At 27 years old, I found myself with a broken down marriage and two children under two to raise on my own. I had no other option than to survive. Nah, scratch that, I needed to thrive.
But where would I begin? I wasn't sure if I knew how to live alone, let alone how to boss it solo with a couple of kids in tow.
It's been a hell of a journey signposted with dating fails, money worries and ex-husband woes, but when was a Back-up Plan ever straightforward?
This book is the one I needed to read in the lonely 3am darkness of an unfixable marriage, lying next to a man I was sure I didn't want to be tied to anymore but whom I was too scared to leave.
This book is the one I needed to read when I picked up my first packet of anti-depressants and read Elizabeth Wurtzel's Prozac Nation to feel off-the-cuff and cool (but just felt more depressed).
This book is the one I needed to read in the infinitely long days that stretched ahead of me alone with two infants, minimal sleep and no hope.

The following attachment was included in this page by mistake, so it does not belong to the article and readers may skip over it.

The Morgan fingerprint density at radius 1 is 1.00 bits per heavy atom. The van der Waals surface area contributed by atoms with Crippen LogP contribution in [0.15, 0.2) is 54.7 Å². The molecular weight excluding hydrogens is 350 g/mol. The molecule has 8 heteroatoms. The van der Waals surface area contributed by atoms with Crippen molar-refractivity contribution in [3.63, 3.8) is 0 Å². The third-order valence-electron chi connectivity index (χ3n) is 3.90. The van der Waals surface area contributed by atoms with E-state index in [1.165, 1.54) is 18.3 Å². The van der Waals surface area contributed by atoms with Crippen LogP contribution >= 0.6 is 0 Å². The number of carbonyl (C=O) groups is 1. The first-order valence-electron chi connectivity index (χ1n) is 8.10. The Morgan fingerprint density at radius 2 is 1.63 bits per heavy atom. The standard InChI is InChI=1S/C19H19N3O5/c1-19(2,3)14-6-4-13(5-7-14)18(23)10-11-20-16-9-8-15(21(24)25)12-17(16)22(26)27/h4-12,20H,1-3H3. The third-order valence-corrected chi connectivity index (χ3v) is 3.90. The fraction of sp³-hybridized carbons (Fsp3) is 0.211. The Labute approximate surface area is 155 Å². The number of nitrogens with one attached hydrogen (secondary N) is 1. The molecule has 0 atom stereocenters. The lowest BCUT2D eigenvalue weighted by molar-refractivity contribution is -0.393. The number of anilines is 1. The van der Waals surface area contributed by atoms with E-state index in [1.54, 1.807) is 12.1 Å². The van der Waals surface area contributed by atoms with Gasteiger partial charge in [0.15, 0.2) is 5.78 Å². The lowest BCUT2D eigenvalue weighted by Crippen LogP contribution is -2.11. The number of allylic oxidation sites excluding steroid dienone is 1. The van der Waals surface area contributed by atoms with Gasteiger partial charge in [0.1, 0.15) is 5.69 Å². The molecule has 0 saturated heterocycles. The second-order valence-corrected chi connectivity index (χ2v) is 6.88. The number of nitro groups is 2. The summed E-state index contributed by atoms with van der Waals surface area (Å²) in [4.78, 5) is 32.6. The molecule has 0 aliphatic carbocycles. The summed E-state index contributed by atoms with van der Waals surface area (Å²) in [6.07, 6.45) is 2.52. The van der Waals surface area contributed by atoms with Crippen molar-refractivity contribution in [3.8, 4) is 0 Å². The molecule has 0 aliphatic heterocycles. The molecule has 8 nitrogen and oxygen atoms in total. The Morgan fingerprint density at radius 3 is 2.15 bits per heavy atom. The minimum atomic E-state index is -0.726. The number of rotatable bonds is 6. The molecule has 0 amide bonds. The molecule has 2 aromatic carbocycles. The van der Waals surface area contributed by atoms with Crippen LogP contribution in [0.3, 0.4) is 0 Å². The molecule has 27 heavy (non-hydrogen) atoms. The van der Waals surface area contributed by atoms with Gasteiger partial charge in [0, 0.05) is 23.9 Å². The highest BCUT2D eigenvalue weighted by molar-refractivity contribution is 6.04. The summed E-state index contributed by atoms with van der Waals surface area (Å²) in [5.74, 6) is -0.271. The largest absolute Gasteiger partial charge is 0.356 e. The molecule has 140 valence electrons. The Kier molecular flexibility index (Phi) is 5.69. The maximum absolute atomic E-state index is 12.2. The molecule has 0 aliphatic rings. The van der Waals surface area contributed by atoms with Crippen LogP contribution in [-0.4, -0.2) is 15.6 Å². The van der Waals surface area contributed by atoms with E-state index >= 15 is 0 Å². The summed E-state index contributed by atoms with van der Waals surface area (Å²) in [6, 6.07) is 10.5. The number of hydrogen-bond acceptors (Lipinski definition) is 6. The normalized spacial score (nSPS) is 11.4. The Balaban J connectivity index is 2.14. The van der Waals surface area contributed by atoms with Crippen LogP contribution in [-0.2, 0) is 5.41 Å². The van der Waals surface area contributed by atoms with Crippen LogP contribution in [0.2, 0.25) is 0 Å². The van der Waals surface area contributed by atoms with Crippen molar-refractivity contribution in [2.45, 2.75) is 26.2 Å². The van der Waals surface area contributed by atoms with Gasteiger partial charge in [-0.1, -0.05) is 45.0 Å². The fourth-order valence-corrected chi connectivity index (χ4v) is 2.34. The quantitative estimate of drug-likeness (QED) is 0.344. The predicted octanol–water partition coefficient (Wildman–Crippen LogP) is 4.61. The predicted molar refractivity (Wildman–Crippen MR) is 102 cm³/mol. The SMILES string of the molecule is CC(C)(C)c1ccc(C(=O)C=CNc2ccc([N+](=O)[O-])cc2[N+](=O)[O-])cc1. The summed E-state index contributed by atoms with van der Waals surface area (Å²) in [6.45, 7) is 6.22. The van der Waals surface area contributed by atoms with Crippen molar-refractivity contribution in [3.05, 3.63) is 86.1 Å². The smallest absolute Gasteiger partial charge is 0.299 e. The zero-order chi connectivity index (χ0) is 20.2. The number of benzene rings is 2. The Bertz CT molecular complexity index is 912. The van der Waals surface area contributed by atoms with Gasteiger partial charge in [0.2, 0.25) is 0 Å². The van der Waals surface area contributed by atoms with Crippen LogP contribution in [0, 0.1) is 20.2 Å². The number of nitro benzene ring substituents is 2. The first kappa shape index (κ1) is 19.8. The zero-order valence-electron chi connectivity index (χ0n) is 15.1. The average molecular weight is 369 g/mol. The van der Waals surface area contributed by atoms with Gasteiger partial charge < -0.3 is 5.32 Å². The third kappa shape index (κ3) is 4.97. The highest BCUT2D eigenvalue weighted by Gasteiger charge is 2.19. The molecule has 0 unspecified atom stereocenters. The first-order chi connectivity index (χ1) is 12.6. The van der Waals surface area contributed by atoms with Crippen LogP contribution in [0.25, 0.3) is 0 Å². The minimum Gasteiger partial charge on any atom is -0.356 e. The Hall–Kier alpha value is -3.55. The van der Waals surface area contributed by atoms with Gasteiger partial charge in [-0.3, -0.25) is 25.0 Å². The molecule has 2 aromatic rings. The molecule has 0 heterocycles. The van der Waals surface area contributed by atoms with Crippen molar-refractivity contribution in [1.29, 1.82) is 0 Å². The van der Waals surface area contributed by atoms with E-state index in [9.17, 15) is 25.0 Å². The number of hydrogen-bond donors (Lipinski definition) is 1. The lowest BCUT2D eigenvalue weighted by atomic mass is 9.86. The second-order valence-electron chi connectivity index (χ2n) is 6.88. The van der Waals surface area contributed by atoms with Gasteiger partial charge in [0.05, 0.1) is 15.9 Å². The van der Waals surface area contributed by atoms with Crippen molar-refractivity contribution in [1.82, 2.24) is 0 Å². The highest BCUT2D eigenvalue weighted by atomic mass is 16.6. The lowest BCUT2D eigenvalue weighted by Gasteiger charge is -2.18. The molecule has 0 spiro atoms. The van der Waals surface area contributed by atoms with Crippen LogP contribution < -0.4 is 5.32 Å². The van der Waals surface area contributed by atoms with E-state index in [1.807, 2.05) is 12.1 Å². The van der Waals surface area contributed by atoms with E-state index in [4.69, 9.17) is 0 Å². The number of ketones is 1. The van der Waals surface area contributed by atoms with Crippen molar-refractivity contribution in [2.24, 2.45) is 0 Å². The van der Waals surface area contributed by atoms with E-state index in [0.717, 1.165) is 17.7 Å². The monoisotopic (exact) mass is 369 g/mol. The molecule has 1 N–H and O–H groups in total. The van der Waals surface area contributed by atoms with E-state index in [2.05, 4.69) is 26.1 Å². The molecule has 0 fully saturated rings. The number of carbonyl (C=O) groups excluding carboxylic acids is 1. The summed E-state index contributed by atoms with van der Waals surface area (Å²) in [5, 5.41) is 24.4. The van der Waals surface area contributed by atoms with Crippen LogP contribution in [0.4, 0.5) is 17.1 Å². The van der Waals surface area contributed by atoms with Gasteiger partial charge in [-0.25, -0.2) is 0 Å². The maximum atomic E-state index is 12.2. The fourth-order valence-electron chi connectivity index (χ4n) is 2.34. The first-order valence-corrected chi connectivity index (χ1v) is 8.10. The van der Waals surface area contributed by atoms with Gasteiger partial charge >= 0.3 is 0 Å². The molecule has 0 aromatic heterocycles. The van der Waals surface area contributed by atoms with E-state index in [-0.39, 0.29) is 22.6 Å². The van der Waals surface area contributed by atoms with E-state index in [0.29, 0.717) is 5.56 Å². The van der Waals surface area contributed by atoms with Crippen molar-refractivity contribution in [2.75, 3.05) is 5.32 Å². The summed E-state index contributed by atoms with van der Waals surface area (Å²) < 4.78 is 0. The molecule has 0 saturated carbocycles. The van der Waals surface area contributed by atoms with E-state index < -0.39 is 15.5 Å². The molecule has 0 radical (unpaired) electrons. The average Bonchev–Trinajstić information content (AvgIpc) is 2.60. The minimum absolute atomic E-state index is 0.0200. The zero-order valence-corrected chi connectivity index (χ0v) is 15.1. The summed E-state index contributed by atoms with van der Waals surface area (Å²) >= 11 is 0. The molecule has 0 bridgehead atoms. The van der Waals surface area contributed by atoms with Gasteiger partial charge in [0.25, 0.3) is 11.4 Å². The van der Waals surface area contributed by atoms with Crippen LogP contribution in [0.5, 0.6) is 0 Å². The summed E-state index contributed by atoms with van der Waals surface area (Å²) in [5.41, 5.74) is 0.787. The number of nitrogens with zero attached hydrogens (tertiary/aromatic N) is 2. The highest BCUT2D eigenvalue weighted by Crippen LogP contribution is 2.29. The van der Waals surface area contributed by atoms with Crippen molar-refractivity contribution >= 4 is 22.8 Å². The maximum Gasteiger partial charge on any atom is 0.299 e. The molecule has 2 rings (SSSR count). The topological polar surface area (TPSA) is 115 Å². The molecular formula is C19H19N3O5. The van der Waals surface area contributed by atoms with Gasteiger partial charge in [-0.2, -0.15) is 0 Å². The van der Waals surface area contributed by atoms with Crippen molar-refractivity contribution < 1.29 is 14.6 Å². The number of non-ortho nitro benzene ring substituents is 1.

This book is the one I needed to read when shamefully I carted my two toddlers to Boots to pick up my very first Morning After Pill after my very first One Night Stand.
This book is the I needed to read when my world was about to fall apart.
Alice Judge-Talbot is a blogger, writer and entrepreneur from Buckinghamshire, a quiet place she found herself in when she became a single mum to two under two at the age of twenty-seven. She started her blog in 2009 when she found herself pregnant in a group of friends where 'Mum' was a word used for the woman you called when you broke up with your boyfriend, knowing nobody in her real life had even an inkling of a baby on the horizon. Since then, Alice has written frankly, funnily and emotively on the subjects that affect mums the world over: from pregnancy and childbirth to post-natal depression, divorce and life as a single mother. She is now the thriving and proud mother of a five and seven year-old, writing a successful blog called More Than Toast as well as a column for the Telegraph, and she has thankfully worked out what day the bins go out.